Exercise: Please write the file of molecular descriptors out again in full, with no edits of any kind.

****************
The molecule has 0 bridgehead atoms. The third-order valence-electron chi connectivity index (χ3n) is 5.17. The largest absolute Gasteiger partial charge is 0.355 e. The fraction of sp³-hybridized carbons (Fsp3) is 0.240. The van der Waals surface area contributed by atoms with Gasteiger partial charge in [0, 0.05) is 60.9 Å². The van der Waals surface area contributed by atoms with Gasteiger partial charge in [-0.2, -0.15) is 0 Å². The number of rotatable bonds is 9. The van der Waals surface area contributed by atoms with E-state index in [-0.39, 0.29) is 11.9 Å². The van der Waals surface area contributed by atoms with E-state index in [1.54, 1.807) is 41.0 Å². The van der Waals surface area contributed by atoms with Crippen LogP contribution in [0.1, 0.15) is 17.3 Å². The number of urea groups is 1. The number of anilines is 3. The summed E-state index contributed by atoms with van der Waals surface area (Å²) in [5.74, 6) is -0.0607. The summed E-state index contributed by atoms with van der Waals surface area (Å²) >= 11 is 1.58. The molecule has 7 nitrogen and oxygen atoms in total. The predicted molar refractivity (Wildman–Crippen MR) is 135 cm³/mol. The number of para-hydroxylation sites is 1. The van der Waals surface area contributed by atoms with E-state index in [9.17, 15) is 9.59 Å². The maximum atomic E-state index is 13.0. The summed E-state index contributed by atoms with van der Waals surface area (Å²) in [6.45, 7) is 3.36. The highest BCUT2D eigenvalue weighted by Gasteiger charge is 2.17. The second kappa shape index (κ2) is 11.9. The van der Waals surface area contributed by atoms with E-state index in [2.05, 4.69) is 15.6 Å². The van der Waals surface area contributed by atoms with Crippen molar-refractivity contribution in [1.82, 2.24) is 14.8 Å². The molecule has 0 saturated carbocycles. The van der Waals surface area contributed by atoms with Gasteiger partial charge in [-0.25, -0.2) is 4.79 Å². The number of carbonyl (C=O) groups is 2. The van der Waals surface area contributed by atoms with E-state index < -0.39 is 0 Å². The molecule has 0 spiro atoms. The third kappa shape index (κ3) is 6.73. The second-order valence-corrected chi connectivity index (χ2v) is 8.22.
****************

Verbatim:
The molecule has 0 bridgehead atoms. The third-order valence-electron chi connectivity index (χ3n) is 5.17. The largest absolute Gasteiger partial charge is 0.355 e. The fraction of sp³-hybridized carbons (Fsp3) is 0.240. The van der Waals surface area contributed by atoms with Gasteiger partial charge in [0, 0.05) is 60.9 Å². The van der Waals surface area contributed by atoms with Gasteiger partial charge in [-0.2, -0.15) is 0 Å². The number of rotatable bonds is 9. The van der Waals surface area contributed by atoms with E-state index in [-0.39, 0.29) is 11.9 Å². The van der Waals surface area contributed by atoms with E-state index in [1.54, 1.807) is 41.0 Å². The van der Waals surface area contributed by atoms with Crippen LogP contribution in [0.1, 0.15) is 17.3 Å². The number of urea groups is 1. The number of anilines is 3. The summed E-state index contributed by atoms with van der Waals surface area (Å²) in [5.74, 6) is -0.0607. The summed E-state index contributed by atoms with van der Waals surface area (Å²) >= 11 is 1.58. The molecule has 7 nitrogen and oxygen atoms in total. The predicted molar refractivity (Wildman–Crippen MR) is 135 cm³/mol. The number of para-hydroxylation sites is 1. The van der Waals surface area contributed by atoms with E-state index in [9.17, 15) is 9.59 Å². The maximum atomic E-state index is 13.0. The summed E-state index contributed by atoms with van der Waals surface area (Å²) in [6.45, 7) is 3.36. The highest BCUT2D eigenvalue weighted by Gasteiger charge is 2.17. The second kappa shape index (κ2) is 11.9. The van der Waals surface area contributed by atoms with E-state index in [2.05, 4.69) is 15.6 Å². The van der Waals surface area contributed by atoms with Crippen molar-refractivity contribution in [1.82, 2.24) is 14.8 Å². The molecule has 0 saturated carbocycles. The van der Waals surface area contributed by atoms with Gasteiger partial charge in [-0.25, -0.2) is 4.79 Å². The number of carbonyl (C=O) groups is 2. The van der Waals surface area contributed by atoms with E-state index < -0.39 is 0 Å². The molecule has 0 spiro atoms. The third kappa shape index (κ3) is 6.73. The second-order valence-corrected chi connectivity index (χ2v) is 8.22.